P.S. I have used Ash and Western red Cedar with the top half roof clad outside with a double skin plastic roofing. Wood is approx 7/8 in thick and plastic 3/8in. painted white. A sticky floor tray of balsa coated in Vasaline is provided as a Veroa trap beneath an aluminium latice barrier. Plenty of ventilation is provided too. The ends of the top bars have a hardwood cill to butt against that stops them slipping off the edge when the roof is lifted off. Ideally I would like to add a hinge to save lifting bodily up and away. A later mod to follow perhaps.
Back to top
View user's profile Send private message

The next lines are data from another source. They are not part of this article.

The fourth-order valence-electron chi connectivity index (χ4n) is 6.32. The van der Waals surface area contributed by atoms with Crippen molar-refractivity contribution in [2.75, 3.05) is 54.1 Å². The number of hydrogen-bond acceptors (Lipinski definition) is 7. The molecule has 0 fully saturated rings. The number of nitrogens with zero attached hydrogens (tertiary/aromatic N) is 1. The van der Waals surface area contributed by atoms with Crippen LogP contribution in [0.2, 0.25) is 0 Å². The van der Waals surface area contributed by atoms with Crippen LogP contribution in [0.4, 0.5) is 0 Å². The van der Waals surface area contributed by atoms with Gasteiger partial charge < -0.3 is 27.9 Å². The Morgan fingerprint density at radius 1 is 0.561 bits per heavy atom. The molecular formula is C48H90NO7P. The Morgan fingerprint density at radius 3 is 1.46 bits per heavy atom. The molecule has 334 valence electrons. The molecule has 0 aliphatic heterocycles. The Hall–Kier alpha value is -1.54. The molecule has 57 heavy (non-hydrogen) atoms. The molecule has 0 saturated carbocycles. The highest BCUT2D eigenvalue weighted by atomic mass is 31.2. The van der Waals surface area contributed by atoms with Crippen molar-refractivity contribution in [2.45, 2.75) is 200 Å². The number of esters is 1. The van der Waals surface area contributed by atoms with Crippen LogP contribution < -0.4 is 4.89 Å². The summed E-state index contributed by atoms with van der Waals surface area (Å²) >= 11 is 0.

velacreations
Guard Bee


Joined: 25 Sep 2009
Posts: 56
Location: Mexico, Chihuahua

PostPosted: Sun Aug 21, 2016 2:08 pm    Post subject: Reply with quote

This is a simpler way of achieving the hexagon shape for a hive: https://www.beescientific.net/
_________________
VelaCreations.com - online documentation of our off-grid adventure, now in it's 10th year.
http://velacreations.blogspot.com
Back to top
View user's profile Send private message Visit poster's website
beegraham
Nurse Bee


Joined: 29 May 2016
Posts: 29
Location: Kenton, Devon, UK

PostPosted: Wed Sep 07, 2016 11:59 pm    Post subject: Cathedral Top Bar hive progress Reply with quote

Since I placed a swarm into my top bar hive on July 17th it has grown and seems to be flourishing. 5 well developed combs and two fresh ones.
http://moggo-blog.blogspot.co.uk/2016/07/bee-progress.html
Back to top
View user's profile Send private message
Thebigflyin
Guard Bee


Joined: 29 Jun 2015
Posts: 60
Location: Essex

PostPosted: Thu Oct 13, 2016 2:27 pm    Post subject: Reply with quote

Huy thats so cool man!!
Back to top